8-bit MCUs. It's Cool to be Old SchoolFollow article
There is an old saying: “The right tool for the job”. Large hammer, small nail? Phillips screwdriver, flat head screw? RTOS, toaster oven? You get the idea. In most cases, one could make it work, but more often than not, with unnecessary risk, cost and complexity. Same can be said when selecting an MCU for an application. In this discussion, 8-bit or 32-bit?
32-bit MCU’s are now ubiquitous, and can rival 8-bit devices in terms of size, cost and power. But just because they do, does that mean it’s the right solution?
Code size. These days, most applications are developed using a high level language independent of the architecture. However, code for 32-bit MCU’s is typically larger, requiring more memory hence adding cost to the system as chip designers typically match RAM and Flash size to the anticipated application
Package size. 8-bit devices typically have 8-bit data paths internally and well, 32-bit devices have – you guessed it 32-bit paths. More die space consumed so usually a larger die. What do you do when the die is larger? Use a larger package and that means you can add more features. Most likely all good, but what if you just need a few I/O and a few peripheral connections? Often, an 8-bit device can deliver this optimized solution.
Performance. This is where it gets interesting. 8-bit devices these days are not your old school, “back in the day”, products. Many, like the 8051 core have been optimized to run at speeds up to 100 MHz with on-chip hardware acceleration, prefetch buffers and branch target buffers so can rival low end 32-bit MCU’s. So where an application might need just a bit more performance, but want to keep things simple, an 8-bit solution might just do the trick.
Deterministic Operation: Real time applications require predictability. Feature reach 32-bit devices often have multi-level bus hierarchies, on-chip caches and lots of machine state that can slow response time or make it less deterministic. 8-bit devices on the other hand, can offer faster context switching with less overhead and even adopt “newer” concepts such as register banking to further enhance real time performance.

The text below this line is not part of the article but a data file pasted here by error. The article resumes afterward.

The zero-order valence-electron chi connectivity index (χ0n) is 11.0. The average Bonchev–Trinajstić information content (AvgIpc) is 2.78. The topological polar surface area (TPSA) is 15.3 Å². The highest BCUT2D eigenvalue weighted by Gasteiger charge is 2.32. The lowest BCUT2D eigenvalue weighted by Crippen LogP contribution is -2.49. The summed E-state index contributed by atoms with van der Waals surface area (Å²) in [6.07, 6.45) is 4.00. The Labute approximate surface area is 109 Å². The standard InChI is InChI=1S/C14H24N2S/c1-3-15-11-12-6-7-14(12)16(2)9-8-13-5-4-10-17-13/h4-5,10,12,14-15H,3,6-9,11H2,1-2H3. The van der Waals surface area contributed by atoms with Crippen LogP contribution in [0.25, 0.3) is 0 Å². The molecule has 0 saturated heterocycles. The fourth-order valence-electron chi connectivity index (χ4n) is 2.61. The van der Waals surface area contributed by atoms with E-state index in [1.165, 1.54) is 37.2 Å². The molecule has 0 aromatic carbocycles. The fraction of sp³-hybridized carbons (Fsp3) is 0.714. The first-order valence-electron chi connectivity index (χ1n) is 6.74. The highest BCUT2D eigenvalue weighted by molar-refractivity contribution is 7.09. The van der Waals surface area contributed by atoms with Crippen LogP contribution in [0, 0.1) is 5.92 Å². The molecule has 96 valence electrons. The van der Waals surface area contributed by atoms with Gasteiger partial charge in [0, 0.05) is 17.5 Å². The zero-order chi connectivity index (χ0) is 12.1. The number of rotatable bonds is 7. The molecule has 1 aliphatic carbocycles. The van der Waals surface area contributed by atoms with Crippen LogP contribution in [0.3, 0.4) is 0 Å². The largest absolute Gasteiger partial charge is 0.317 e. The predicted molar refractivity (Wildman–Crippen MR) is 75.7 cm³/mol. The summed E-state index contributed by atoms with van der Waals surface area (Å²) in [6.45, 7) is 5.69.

Tools. This may often be a very compelling factor. While generally simpler, 8-bit MCUs still need to be properly configured, applications developed and tuned. A comprehensive development environment helps to accelerate this development yet must be affordable.
Silicon Labs EFM8 Family:
Silicon Labs recognizes that customers that have a broad set of needs for embedded MCU development and offer both 8- and 32-bit solutions. We continue to develop and enhance our 8-bit EFM8 devices as evidenced by introducing over 100 variations in the last two years that include lower power, enhanced peripherals, capacitive touch and AEC-Q100 qualification, to name a few.
We have four derivitives in our "Bee" Family. First, Why bee? Bee's are one of the most energy efficient insects in the world. Busy Bee is our superset MCU with a large suite of peripherals and package options. Sleepy Bee does what the name suggests - very good for low power applications. Universal Bee provides USB capabilites with the now ubiquitous connectivity standard. And Laser Bee is laser focused where precision, in terms of A/D and D/A applications need both resolution and performance for embedded applications.
These are all supported by our industry leading Simplicity Studio that provides design tools, documentation, software and support…free of charge. Just connect a starter kit and get going!